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The League of Women Voters and Candidate Debates: A Changing Relationship

After a 16 year period in which there were no public presidential debates, the League of Women Voters Education Fund (LWVEF) sponsored three presidential debates in 1976. These debates between Jimmy Carter (D), former governor of Georgia and Gerald Ford (R), President of the United States, were the first to be held since 1960. In 1976 the League also sponsored one vice presidential debate between Senator Walter Mondale (D-MN) and Senator Bob Dole (R-KS).

The League continued to sponsor the presidential and vice presidential debates every four years through the 1984 elections. Following that election cycle, the Democratic and Republican national parties came together in a decision to move sponsorship of the debates under the purview of the parties.

Between 1985 and 1987 the League challenged this move and sparked widespread public debate on the matter. The LWVEF argued that a change in sponsorship that put control of the debate format in the hands of the two dominant parties would deprive voters of one of the only chances they have to see the candidates outside of their controlled campaign environment.

In 1987 the parties announced the creation of the Commission on Presidential Debates. The Commission chose LWVEF to sponsor the last presidential debate of 1988, but placed so many rules and restrictions on the possible format of the debate that the LWVEF was finally unable to agree to participate. In a press release at the time, Nancy Neuman, then LWVUS President, stated that the League had “no intention of becoming an accessory to the hoodwinking of the American public.”

The nonprofit Commission on Presidential Debates sponsored all the presidential debates since 1988 (1988, 1992, 1996, 2000, 2004, 2008 and 2012).

However, the League continues to directly ask the candidates questions through our online election source provides information on how to watch debates with a critical eye, information on candidates, contact information for your election elections officials and much more. not only provides information on the presidential candidates, but also on all candidates running for U.S. Senate, U.S. House, gubernatorial offices, and state legislative offices in specific communities across the country.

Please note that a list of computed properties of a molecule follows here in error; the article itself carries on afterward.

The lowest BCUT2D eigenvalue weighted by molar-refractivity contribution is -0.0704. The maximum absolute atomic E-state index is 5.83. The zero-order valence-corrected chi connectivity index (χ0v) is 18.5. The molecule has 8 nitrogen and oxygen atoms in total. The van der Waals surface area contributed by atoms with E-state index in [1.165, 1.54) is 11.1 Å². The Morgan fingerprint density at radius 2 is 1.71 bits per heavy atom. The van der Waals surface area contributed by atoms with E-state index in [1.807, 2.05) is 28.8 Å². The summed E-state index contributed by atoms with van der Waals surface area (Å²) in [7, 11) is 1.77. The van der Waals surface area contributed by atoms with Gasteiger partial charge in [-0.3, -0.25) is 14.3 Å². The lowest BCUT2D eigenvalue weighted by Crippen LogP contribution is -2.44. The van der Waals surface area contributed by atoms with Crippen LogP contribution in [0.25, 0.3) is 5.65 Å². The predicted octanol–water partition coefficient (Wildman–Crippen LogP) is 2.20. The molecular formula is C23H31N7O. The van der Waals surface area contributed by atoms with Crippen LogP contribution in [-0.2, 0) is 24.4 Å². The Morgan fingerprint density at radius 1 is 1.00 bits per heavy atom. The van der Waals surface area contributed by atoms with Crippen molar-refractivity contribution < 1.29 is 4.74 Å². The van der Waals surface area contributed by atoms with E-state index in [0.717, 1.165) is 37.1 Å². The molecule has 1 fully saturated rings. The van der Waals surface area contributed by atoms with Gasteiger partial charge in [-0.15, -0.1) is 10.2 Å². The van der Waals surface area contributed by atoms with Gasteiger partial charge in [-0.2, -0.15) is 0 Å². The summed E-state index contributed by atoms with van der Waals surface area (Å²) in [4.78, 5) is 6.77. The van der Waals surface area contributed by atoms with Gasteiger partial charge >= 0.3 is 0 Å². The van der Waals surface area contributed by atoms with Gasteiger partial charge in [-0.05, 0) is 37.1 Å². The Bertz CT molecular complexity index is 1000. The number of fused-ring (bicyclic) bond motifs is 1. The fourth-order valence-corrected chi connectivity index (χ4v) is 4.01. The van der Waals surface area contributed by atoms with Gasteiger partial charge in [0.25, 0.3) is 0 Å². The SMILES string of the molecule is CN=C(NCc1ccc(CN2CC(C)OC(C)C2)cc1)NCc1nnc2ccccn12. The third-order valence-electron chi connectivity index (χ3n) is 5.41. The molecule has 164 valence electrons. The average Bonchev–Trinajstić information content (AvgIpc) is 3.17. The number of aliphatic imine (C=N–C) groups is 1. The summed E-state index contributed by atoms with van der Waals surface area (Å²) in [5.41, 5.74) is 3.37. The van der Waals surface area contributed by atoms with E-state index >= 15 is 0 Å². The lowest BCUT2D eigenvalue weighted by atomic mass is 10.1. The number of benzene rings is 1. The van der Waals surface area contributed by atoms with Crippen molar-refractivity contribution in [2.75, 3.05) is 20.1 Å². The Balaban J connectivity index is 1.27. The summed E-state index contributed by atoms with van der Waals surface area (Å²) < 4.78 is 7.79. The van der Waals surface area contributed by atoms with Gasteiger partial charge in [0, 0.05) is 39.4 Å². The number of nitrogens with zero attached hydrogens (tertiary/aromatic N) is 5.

State and local Leagues across the country continue to host debates for candidates running at all other levels of government, from U.S. House of Representatives and Senate to statewide offices, to city government and everything in between. The grassroots nature of the League enables us to engage communities in the process by hosting debates and other election activities.

Hosting a debate watching party is one more way that the League can continue to be a catalyst for engaging communities in the election process. Regardless of who is hosting a debate, these offer one of the only opportunities for many voters to see a candidate in action for more time than a sound bite. Use these appearances to look critically at the candidates and to listen to their opinions, as they themselves put their thoughts and proposals into words.

  • To learn more about your candidates and the issues, visit
  • You can also find answers to all your voting and Election Day questions at



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